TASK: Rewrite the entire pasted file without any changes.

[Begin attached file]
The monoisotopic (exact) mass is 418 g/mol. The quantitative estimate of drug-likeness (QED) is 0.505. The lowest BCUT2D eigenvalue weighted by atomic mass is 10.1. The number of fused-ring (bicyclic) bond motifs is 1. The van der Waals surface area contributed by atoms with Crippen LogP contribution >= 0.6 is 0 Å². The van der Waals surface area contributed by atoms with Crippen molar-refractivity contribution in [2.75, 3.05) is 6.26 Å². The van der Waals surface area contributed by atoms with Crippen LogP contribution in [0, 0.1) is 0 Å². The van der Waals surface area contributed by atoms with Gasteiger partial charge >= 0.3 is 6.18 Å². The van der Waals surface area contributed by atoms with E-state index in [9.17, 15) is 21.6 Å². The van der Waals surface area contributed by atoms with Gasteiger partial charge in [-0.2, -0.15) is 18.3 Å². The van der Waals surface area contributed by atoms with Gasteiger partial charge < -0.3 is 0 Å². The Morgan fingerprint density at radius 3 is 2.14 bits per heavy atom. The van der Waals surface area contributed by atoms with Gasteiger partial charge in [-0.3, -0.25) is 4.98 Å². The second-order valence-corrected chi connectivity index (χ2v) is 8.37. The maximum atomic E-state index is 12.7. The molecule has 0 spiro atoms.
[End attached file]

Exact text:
The monoisotopic (exact) mass is 418 g/mol. The quantitative estimate of drug-likeness (QED) is 0.505. The lowest BCUT2D eigenvalue weighted by atomic mass is 10.1. The number of fused-ring (bicyclic) bond motifs is 1. The van der Waals surface area contributed by atoms with Crippen LogP contribution >= 0.6 is 0 Å². The van der Waals surface area contributed by atoms with Crippen molar-refractivity contribution in [2.75, 3.05) is 6.26 Å². The van der Waals surface area contributed by atoms with Crippen LogP contribution in [0, 0.1) is 0 Å². The van der Waals surface area contributed by atoms with Gasteiger partial charge >= 0.3 is 6.18 Å². The van der Waals surface area contributed by atoms with E-state index in [9.17, 15) is 21.6 Å². The van der Waals surface area contributed by atoms with Gasteiger partial charge in [-0.2, -0.15) is 18.3 Å². The van der Waals surface area contributed by atoms with Gasteiger partial charge < -0.3 is 0 Å². The Morgan fingerprint density at radius 3 is 2.14 bits per heavy atom. The van der Waals surface area contributed by atoms with Gasteiger partial charge in [-0.3, -0.25) is 4.98 Å². The second-order valence-corrected chi connectivity index (χ2v) is 8.37. The maximum atomic E-state index is 12.7. The molecule has 0 spiro atoms.